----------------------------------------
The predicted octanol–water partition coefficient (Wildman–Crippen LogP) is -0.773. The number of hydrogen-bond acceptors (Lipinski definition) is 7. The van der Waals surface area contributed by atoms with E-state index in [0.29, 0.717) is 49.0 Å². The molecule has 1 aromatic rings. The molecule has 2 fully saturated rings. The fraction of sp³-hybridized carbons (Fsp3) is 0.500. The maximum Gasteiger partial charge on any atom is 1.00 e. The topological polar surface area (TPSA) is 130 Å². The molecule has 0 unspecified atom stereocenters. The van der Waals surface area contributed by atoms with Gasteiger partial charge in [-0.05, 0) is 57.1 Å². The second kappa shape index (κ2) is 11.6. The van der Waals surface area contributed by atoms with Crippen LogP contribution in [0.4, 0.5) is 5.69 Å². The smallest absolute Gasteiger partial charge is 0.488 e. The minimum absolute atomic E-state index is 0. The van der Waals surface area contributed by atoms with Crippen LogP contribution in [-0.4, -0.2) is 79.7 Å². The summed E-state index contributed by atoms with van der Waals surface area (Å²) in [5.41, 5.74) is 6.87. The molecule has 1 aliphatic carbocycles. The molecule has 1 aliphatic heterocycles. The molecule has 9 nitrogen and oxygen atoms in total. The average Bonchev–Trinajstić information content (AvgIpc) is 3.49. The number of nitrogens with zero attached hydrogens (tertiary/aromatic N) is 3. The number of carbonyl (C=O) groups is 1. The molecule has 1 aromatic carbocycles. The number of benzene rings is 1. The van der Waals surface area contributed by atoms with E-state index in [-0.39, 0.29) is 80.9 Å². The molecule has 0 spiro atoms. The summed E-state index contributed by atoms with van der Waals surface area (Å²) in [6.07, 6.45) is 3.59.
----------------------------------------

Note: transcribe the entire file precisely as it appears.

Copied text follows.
The predicted octanol–water partition coefficient (Wildman–Crippen LogP) is -0.773. The number of hydrogen-bond acceptors (Lipinski definition) is 7. The van der Waals surface area contributed by atoms with E-state index in [0.29, 0.717) is 49.0 Å². The molecule has 1 aromatic rings. The molecule has 2 fully saturated rings. The fraction of sp³-hybridized carbons (Fsp3) is 0.500. The maximum Gasteiger partial charge on any atom is 1.00 e. The topological polar surface area (TPSA) is 130 Å². The molecule has 0 unspecified atom stereocenters. The van der Waals surface area contributed by atoms with Gasteiger partial charge in [-0.05, 0) is 57.1 Å². The second kappa shape index (κ2) is 11.6. The van der Waals surface area contributed by atoms with Crippen LogP contribution in [0.4, 0.5) is 5.69 Å². The smallest absolute Gasteiger partial charge is 0.488 e. The minimum absolute atomic E-state index is 0. The van der Waals surface area contributed by atoms with Crippen LogP contribution in [-0.4, -0.2) is 79.7 Å². The summed E-state index contributed by atoms with van der Waals surface area (Å²) in [5.41, 5.74) is 6.87. The molecule has 1 aliphatic carbocycles. The molecule has 1 aliphatic heterocycles. The molecule has 9 nitrogen and oxygen atoms in total. The average Bonchev–Trinajstić information content (AvgIpc) is 3.49. The number of nitrogens with zero attached hydrogens (tertiary/aromatic N) is 3. The number of carbonyl (C=O) groups is 1. The molecule has 1 aromatic carbocycles. The number of benzene rings is 1. The van der Waals surface area contributed by atoms with E-state index in [-0.39, 0.29) is 80.9 Å². The molecule has 0 spiro atoms. The summed E-state index contributed by atoms with van der Waals surface area (Å²) in [6.07, 6.45) is 3.59.